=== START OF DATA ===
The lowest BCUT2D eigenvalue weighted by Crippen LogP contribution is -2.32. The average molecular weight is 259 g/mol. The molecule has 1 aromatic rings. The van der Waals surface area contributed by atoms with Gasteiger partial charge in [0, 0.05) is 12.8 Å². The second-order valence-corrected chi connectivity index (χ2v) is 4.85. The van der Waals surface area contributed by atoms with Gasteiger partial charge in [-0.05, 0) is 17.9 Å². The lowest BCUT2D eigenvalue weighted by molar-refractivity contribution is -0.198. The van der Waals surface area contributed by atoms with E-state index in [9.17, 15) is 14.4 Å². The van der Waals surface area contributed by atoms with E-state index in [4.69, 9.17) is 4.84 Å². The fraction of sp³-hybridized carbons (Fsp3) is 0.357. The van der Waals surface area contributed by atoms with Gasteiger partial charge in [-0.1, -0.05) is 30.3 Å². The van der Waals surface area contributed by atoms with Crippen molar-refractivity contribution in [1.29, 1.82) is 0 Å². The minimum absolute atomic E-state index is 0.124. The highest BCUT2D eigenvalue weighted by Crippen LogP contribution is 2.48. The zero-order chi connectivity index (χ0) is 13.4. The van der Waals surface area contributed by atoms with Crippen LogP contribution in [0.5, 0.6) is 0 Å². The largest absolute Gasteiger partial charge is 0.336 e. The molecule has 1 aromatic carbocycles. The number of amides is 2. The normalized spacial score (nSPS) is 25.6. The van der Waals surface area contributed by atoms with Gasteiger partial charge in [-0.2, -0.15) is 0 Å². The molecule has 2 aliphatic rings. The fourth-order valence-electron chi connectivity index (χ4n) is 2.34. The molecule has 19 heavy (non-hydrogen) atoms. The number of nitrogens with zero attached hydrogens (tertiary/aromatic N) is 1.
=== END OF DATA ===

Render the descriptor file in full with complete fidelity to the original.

The lowest BCUT2D eigenvalue weighted by Crippen LogP contribution is -2.32. The average molecular weight is 259 g/mol. The molecule has 1 aromatic rings. The van der Waals surface area contributed by atoms with Gasteiger partial charge in [0, 0.05) is 12.8 Å². The second-order valence-corrected chi connectivity index (χ2v) is 4.85. The van der Waals surface area contributed by atoms with Gasteiger partial charge in [-0.05, 0) is 17.9 Å². The lowest BCUT2D eigenvalue weighted by molar-refractivity contribution is -0.198. The van der Waals surface area contributed by atoms with E-state index in [9.17, 15) is 14.4 Å². The van der Waals surface area contributed by atoms with E-state index in [4.69, 9.17) is 4.84 Å². The fraction of sp³-hybridized carbons (Fsp3) is 0.357. The van der Waals surface area contributed by atoms with Gasteiger partial charge in [-0.1, -0.05) is 30.3 Å². The van der Waals surface area contributed by atoms with Crippen molar-refractivity contribution in [1.29, 1.82) is 0 Å². The minimum absolute atomic E-state index is 0.124. The highest BCUT2D eigenvalue weighted by Crippen LogP contribution is 2.48. The zero-order chi connectivity index (χ0) is 13.4. The van der Waals surface area contributed by atoms with Crippen LogP contribution in [0.5, 0.6) is 0 Å². The largest absolute Gasteiger partial charge is 0.336 e. The molecule has 1 aromatic carbocycles. The number of amides is 2. The normalized spacial score (nSPS) is 25.6. The van der Waals surface area contributed by atoms with Gasteiger partial charge in [-0.2, -0.15) is 0 Å². The molecule has 2 aliphatic rings. The fourth-order valence-electron chi connectivity index (χ4n) is 2.34. The molecule has 19 heavy (non-hydrogen) atoms. The number of nitrogens with zero attached hydrogens (tertiary/aromatic N) is 1.